.

.

.

Tell us your academic qualification.

GED.

.

.

.

Elaborate on your music career, band name, experience and skills.

My career has been a roller coaster so far. It all started with my brothers and me. We had a group in the 90’s called The Three Bad Sperms. I was only 10 years old but I always could hang with the best of them even then. I broke off and started doing the solo thing later. I’ve performed all over from Connecticut to Germany. My favorite shows were definitely overseas. I like to think I’m well rounded. Kinda like the George Saint Pierre of rap music.

.

.

.

Tell us how you are promoting your music.

I’m not on social media promoting. I feel like my music kind of speaks for itself.

.

.

.

Explain the story behind the song.

Levitate is definitely in the Soulful Hip Hop genre I would say. I wanted to find some positivity in death. The chorus is ” This is the time that we must celebrate (making it to the afterlife) I think I can fly, If I just concentrate (consciously live to make it to paradise) I’m feeling alright (not scared of what’s next) but in all honestly and feelings aside I know I can levitate (no more “ifs” I’m being accepted by my maker).

 

This is the single to my forthcoming EP “The Moon’s peak” dropping soon on Bandcamp.

.

.

.

Tell us other activities you are pursuing apart from music.

I love chilling with my sons, my wife and my Cane Corso dog.

.

.

.

Tell us how long you have been in the music business, your experience and your future goal.

Goal is to be a writer for the greats of this current era.

.

.

.

Tell us what makes you unique from others.

Everything.

.

.

.

List your five favourite songs including the artists.

KRS-One ft. Busta Rhymes – Build Ya Skillz

 

Donnell Jones – Where I Wanna Be

 

Big Pun – Beware

 

Cat Stevens – Sitting

 

Nas, Raekwon & Mobb Deep – Eye For An Eye

 

Broadtube Music Channel

Young K – Coastin’

Young K – Coastin’

 

 

 

 

Young K - Coastin'

Young K – Coastin’

 

 

 

 

Artist Name: Young K

 

Song Title: Coastin’

 

Genre: Hip Hop

 

Release Date: 2018

 

Twitter

 

Facebook

 

Bandcamp

 

Young K – Coastin’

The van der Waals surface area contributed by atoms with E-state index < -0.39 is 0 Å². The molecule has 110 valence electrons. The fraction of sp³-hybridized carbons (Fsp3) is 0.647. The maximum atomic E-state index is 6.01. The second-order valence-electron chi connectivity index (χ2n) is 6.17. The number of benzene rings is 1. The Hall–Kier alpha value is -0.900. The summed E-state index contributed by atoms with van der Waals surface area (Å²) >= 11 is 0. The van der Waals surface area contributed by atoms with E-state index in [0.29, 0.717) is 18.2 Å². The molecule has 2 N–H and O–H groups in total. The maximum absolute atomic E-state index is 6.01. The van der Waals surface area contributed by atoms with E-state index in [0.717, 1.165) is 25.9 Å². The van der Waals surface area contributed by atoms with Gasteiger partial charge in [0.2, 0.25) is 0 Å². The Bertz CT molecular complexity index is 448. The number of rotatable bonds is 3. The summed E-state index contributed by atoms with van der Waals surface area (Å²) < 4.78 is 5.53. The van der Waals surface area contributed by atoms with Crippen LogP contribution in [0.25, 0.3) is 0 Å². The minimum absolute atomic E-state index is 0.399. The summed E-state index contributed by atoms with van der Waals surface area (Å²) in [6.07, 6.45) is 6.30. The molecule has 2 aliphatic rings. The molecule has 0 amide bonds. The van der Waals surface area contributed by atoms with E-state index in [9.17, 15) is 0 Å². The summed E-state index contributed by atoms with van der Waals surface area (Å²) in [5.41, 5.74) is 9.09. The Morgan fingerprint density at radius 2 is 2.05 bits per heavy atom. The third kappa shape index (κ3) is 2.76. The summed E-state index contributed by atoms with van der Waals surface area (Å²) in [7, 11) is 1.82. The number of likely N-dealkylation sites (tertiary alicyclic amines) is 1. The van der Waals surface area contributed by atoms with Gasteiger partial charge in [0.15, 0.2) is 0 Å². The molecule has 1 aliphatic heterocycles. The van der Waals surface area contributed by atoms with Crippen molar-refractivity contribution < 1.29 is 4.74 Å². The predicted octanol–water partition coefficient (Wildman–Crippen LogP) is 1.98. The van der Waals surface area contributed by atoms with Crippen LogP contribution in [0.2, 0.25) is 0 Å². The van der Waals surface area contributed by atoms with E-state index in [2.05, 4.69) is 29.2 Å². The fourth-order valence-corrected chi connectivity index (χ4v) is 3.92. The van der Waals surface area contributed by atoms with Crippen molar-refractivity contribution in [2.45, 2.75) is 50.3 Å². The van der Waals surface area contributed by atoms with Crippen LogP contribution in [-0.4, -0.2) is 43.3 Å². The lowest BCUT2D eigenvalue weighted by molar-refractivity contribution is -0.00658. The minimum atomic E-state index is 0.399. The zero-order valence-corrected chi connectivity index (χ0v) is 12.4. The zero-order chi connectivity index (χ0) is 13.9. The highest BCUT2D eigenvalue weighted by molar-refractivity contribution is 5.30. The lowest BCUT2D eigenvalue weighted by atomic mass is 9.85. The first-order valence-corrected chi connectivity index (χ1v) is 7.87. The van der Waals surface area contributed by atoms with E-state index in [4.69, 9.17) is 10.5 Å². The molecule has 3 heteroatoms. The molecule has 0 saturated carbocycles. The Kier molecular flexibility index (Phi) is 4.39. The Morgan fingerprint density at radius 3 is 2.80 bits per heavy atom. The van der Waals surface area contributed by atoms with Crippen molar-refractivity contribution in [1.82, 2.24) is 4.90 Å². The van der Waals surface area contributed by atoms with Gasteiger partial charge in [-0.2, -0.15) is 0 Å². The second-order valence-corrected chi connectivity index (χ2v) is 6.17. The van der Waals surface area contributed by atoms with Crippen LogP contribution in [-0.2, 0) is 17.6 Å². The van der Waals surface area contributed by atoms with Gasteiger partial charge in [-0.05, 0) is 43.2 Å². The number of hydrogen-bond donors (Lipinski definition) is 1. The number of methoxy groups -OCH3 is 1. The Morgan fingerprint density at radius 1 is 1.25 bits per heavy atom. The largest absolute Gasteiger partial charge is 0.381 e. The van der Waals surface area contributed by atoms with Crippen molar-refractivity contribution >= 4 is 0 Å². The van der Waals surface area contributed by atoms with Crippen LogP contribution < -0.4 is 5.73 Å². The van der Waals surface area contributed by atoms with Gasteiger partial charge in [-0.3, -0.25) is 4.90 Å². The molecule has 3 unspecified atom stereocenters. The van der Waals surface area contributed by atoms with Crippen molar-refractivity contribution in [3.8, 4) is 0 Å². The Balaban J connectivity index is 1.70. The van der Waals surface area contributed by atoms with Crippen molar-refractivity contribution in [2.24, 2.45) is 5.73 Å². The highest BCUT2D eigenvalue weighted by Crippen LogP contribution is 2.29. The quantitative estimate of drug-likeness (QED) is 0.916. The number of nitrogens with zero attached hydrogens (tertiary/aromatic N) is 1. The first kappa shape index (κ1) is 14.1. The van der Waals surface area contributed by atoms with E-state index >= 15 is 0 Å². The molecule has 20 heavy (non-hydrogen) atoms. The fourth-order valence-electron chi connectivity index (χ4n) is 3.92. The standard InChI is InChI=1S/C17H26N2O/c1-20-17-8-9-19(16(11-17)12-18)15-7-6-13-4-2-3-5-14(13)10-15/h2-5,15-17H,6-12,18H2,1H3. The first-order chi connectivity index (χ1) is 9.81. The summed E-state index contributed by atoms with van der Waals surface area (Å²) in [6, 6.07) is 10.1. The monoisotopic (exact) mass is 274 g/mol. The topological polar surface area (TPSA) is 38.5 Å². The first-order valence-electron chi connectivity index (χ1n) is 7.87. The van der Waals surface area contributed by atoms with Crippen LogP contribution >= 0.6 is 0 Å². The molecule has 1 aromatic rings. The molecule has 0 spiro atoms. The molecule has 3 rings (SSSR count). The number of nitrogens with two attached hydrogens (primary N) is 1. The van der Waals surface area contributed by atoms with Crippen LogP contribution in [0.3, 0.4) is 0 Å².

Discuss your songwriting.

Catching the right melody, writing a song in the mood that you are in so words can match; you’re emotional.

.

.

.

Share your life story with us.

Just know it’s a crazy life living in St. Louis.

.

.

.

List the names of those that have supported you so far in your music career and use this opportunity to thank them.

DJ boss, Moms, Rodney thanks you all.

.

.

.

Narrate your experience while recording in the studio or while touring.

We just have fun, try to give the crowd their money worth and be safe.

.

.

.

Elaborate on your future projects.

I’ m dropping a surprise project this month.

.

.

.

Tell us what you are doing to increase your fan base.

Getting on line; streaming platforms everywhere.

.

.

.

Tell us that point in time you wanted to give up on your music career.

Never have I taken breaks but I’ve love music and making chorus or hooks.

.

.

.

Tell us your complete understanding of music licensing.

I have two songs in major movies Dirty Beautiful and Dark Tourist so I understand a little.

.

.

.

Tell us your favourite genre of music.

Honestly R&B; 90s music.

.

.

.

Tell us the theme of most of your songs.

Check out my albums you tell me LOL on Spotify; Thug Congregation, The Truth Based on a True Story, K-9 Lost in the Music.

.

.

.

Tell us your opinion on self-training and enrolling in an educational institution to study music.

It’s good since this day and age is digital now so you’ll need the brains for marketing online.

.

.

.

State your artist’s name and elaborate on it.

Young K; my brothers gave me that name.

.

.

.

Go on at length on what it takes to write a hit song.

Don’t know yet still trying to find my mark myself; I have done some great songs that got radio play here in St. Louis but not any hit records that the world could jam to yet.

 

 

 

Broadtube Music Channel

Where Did We Go Wrong - Wallaby ft. Cali & PaperShapes

Where Did We Go Wrong – Wallaby ft. Cali & PaperShapes

Where Did We Go Wrong – Wallaby ft. Cali & PaperShapes

 

 

 

 

 

Where Did We Go Wrong - Wallaby ft. Cali & PaperShapes

Where Did We Go Wrong – Wallaby ft. Cali & PaperShapes

 

 

 

Where Did We Go Wrong – Wallaby ft. Cali & PaperShapes

 

 

 

Wallaby releases a top-notch and memorable song titled ‘Where Did We Go Wrong’. The song features the powerful vocals of a female singer that sings from the heart. The song is pleasing from the starting point to the ending point. The gifted singer engages the listeners with her energetic, special and fascinating vocals.